Statutory demerger: shareholders go their separate ways
Gannons advised two shareholders on the statutory demerger of their private limited company.
The two shareholders each wanted to create separate companies, which did not share a common strategy. Following the demerger, each shareholder could focus more directly on their respective businesses via their own separate legal entities.
Background to statutory demerger
Shareholder A wished to keep the existing registered company and premises. Shareholder B wished to set up in new premises. To facilitate this, Shareholder B incorporated a new company to acquire certain demerged business and assets. Various assets of the original company were transferred to this new company by way of a dividend in specie. A dividend in specie is a dividend that is satisfied in assets other than cash. In this case the assets mainly consisted of stock in trade.
Provided they meet certain conditions then HMRC treats direct dividend demergers as “exempt distributions”. This means they are exempt from Advance Corporation Tax (ACT) and income tax liability for shareholders. We obtained advance clearance for an “exempt distribution” from HMRC.
Mechanics of statutory demerger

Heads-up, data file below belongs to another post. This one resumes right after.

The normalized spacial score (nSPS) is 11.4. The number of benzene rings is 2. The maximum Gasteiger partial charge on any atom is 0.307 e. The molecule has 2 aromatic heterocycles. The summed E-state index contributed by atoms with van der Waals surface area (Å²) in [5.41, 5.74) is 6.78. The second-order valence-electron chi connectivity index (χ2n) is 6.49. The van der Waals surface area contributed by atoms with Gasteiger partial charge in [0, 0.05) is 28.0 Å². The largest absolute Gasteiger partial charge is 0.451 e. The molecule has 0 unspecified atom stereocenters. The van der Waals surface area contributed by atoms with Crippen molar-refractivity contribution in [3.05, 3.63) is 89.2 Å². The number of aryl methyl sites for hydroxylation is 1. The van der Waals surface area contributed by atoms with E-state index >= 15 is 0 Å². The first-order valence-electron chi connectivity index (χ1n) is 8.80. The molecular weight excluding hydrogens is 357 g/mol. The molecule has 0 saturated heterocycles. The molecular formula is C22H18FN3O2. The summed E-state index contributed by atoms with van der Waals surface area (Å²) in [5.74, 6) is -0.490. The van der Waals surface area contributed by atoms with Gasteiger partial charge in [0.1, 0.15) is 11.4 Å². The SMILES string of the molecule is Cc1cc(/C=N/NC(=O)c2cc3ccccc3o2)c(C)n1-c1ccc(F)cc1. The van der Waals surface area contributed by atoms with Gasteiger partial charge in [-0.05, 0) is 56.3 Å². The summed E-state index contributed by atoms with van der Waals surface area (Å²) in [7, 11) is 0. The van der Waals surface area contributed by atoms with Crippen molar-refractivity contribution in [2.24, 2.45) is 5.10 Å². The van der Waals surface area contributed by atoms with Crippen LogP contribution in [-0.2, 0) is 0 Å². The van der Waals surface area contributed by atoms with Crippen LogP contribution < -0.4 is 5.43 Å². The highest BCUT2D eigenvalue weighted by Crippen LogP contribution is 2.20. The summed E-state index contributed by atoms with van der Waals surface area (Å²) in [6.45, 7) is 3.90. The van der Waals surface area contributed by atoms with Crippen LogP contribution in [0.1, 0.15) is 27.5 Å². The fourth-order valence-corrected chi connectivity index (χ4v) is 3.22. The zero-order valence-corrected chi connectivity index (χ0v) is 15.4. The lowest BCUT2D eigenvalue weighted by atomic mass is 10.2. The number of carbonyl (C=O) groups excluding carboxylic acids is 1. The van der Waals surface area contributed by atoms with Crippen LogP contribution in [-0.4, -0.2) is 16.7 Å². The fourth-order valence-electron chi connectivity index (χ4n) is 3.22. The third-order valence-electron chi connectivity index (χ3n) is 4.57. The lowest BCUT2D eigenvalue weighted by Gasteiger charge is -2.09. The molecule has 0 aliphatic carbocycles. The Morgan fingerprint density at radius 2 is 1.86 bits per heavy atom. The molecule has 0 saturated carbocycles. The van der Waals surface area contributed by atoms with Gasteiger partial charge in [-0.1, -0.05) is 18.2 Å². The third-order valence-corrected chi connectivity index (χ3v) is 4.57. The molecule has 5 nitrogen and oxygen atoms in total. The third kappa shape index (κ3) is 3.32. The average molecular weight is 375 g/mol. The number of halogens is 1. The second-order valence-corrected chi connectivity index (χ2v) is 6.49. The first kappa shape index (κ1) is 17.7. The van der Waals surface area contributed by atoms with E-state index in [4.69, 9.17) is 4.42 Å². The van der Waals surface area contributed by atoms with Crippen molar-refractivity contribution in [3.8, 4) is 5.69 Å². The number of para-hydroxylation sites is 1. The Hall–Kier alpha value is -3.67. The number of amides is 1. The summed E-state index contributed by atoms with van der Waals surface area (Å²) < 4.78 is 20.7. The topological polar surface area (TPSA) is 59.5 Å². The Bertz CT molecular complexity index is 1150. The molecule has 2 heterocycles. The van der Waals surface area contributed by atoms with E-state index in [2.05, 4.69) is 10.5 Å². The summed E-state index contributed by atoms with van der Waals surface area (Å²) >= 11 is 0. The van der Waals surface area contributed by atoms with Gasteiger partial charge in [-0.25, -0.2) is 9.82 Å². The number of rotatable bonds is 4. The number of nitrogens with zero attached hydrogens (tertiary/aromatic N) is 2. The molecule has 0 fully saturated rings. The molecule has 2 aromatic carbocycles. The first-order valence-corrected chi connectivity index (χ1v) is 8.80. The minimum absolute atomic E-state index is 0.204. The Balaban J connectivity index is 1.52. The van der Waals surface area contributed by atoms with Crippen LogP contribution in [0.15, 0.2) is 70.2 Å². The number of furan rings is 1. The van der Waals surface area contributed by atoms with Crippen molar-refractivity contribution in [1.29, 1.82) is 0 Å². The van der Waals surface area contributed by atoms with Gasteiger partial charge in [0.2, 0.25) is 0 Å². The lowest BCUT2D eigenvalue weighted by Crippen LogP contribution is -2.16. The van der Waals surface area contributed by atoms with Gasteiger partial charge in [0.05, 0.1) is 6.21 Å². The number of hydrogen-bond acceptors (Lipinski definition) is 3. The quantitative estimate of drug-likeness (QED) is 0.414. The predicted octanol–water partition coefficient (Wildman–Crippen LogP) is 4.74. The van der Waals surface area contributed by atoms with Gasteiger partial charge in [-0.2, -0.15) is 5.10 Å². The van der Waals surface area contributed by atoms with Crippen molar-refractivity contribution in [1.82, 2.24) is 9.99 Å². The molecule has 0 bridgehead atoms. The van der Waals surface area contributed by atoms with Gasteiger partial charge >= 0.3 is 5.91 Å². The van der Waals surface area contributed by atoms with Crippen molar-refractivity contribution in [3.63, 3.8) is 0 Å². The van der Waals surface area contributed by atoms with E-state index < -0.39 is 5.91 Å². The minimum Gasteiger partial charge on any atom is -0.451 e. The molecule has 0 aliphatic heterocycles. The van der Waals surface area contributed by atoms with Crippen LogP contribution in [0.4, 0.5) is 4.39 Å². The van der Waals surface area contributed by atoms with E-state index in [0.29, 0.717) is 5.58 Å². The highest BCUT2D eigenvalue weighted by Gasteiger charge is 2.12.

We protected Shareholder A following the distribution of the dividend in specie, by varying the rights of shares in the original company. Following the dividend in specie, a transfer of half the stock, we automatically re-designated Shareholder B’s shares. Shareholder B then had no right to vote or received dividends or other distributions.
When the demerger completed, the two shareholders transferred all of the original company’s shares to Shareholder A for nil consideration. HMRC approved the transaction, which preserved capital gains tax treatment.
Statement of solvency
The original company wished to reduce its share capital. This required a statement of solvency signed by all directors, which we drafted and explained to the directors. The members provided a special resolution to reduce capital.
We obtained clearance from HMRC, satisfying them as to the commercial nature of this transaction, not carried out for tax avoidance. Without this clearance there could have been income tax and corporation tax liabilities.
The directors had unequal but substantial overdrawn loan accounts. Finally, we advised how and why the directors should balance off the loan accounts before the demerger completed.